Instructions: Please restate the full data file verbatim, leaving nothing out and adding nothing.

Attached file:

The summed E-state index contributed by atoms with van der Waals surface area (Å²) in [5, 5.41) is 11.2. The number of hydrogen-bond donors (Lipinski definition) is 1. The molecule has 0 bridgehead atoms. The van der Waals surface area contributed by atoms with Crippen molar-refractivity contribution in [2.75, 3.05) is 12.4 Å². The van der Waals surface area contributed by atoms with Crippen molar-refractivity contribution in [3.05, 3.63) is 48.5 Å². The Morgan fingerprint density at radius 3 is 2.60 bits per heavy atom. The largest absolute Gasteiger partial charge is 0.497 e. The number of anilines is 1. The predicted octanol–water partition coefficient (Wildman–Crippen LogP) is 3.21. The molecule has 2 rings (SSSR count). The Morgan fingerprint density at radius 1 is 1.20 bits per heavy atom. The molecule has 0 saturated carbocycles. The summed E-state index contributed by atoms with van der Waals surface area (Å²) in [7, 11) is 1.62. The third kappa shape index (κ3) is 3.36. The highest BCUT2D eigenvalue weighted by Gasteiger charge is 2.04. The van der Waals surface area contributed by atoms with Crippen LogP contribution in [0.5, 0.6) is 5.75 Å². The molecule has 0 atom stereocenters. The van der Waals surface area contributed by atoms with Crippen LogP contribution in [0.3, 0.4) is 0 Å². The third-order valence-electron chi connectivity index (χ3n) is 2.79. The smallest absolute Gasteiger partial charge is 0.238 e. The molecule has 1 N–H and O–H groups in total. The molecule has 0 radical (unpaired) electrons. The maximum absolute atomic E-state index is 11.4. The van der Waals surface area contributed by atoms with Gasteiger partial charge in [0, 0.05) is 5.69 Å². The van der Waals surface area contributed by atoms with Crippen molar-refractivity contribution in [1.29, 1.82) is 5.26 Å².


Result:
The summed E-state index contributed by atoms with van der Waals surface area (Å²) in [5, 5.41) is 11.2. The number of hydrogen-bond donors (Lipinski definition) is 1. The molecule has 0 bridgehead atoms. The van der Waals surface area contributed by atoms with Crippen molar-refractivity contribution in [2.75, 3.05) is 12.4 Å². The van der Waals surface area contributed by atoms with Crippen molar-refractivity contribution in [3.05, 3.63) is 48.5 Å². The Morgan fingerprint density at radius 3 is 2.60 bits per heavy atom. The largest absolute Gasteiger partial charge is 0.497 e. The number of anilines is 1. The predicted octanol–water partition coefficient (Wildman–Crippen LogP) is 3.21. The molecule has 2 rings (SSSR count). The Morgan fingerprint density at radius 1 is 1.20 bits per heavy atom. The molecule has 0 saturated carbocycles. The summed E-state index contributed by atoms with van der Waals surface area (Å²) in [7, 11) is 1.62. The third kappa shape index (κ3) is 3.36. The highest BCUT2D eigenvalue weighted by Gasteiger charge is 2.04. The van der Waals surface area contributed by atoms with Crippen LogP contribution in [0.5, 0.6) is 5.75 Å². The molecule has 0 atom stereocenters. The van der Waals surface area contributed by atoms with Crippen LogP contribution in [0.3, 0.4) is 0 Å². The third-order valence-electron chi connectivity index (χ3n) is 2.79. The smallest absolute Gasteiger partial charge is 0.238 e. The molecule has 1 N–H and O–H groups in total. The molecule has 0 radical (unpaired) electrons. The maximum absolute atomic E-state index is 11.4. The van der Waals surface area contributed by atoms with Gasteiger partial charge in [0, 0.05) is 5.69 Å². The van der Waals surface area contributed by atoms with Crippen molar-refractivity contribution in [1.29, 1.82) is 5.26 Å².